English Premier League Football Takes Action To ISP Block Illegal Streams Of Its Content

In collaboration with major ISPs, the League secures a High Court injunction

The English Premier football league (EPL) has moved to protect its intellectual property from illegal streamers delivering live internet feeds of its games by securing an injunction from the High Court of Justice in England.

The injunction, issued under the Copyright, Designs and Patents Act 1988, enables the EPL to ISP block illegal streams via Internet Protocol television boxes or similar streaming devices in real time.

Although the filing names six major UK Internet Service Providers as defendants, the ISPs reportedly supported the EPL application and negotiated the terms of the Court order.

Legal observers note that the case is significant in that contrary to earlier internet piracy cases where specific websites were named in blocking orders, the EPL injunction “seeks to cut off streams at their sources by blocking IP addresses of the suspected domestic or overseas servers at the ISP level while the games are being played. If access to the originating server is blocked, all other mobile access mechanisms will be disrupted.”

Dan Johnson, a spokesman for the league, said: “For the first time this will enable the Premier League to disrupt and prevent the illegal streaming of our matches via IPTV, so-called Kodi boxes.”

In many instances, the pirated services “are provided by individuals involved in other criminal activity,” he claimed.

Earlier this year the EPL took action against facilitators of illegal streams serving pubs and entities supplying pre-loaded IPTV boxes, which resulted in the imposition of fines totalling GBP 360,000. One of the companies fined was based in Dubai and sold digital satellite equipment.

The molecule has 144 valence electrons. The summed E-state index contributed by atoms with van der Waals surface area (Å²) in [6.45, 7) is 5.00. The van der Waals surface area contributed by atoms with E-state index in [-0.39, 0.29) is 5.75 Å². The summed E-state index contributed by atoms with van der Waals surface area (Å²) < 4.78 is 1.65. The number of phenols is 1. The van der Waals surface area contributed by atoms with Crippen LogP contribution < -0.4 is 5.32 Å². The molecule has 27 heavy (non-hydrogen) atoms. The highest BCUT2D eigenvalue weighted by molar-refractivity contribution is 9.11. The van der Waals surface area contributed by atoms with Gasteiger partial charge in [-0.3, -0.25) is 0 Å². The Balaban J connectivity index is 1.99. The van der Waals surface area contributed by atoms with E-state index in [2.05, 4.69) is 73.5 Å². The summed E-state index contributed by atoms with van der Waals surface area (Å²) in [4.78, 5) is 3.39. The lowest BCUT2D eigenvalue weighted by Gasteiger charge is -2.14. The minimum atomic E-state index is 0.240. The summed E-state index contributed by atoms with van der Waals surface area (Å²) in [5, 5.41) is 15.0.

ISP providers who are also sport broadcasters, such as BT, Virgin and Sky have an interest in supporting anti-piracy initiatives because they pay millions of pounds sterling for the legal broadcast rights from the EPL on its matches.

How the injunction will be implemented in technical terms remains confidential, but the Court noted that the EPL has the capability to accurately identify streams in real time and alert the ISPs to take action.

To ensure the process is fair and within the law, the order lays down various safeguards, including the resetting of targeted server lists every match week, and the notification of hosting providers.

The Court has placed a time limit on the injunction which takes it through to the end of the current EPL season, Thereafter, and presumably following a review of the situation, the injunction becomes renewable.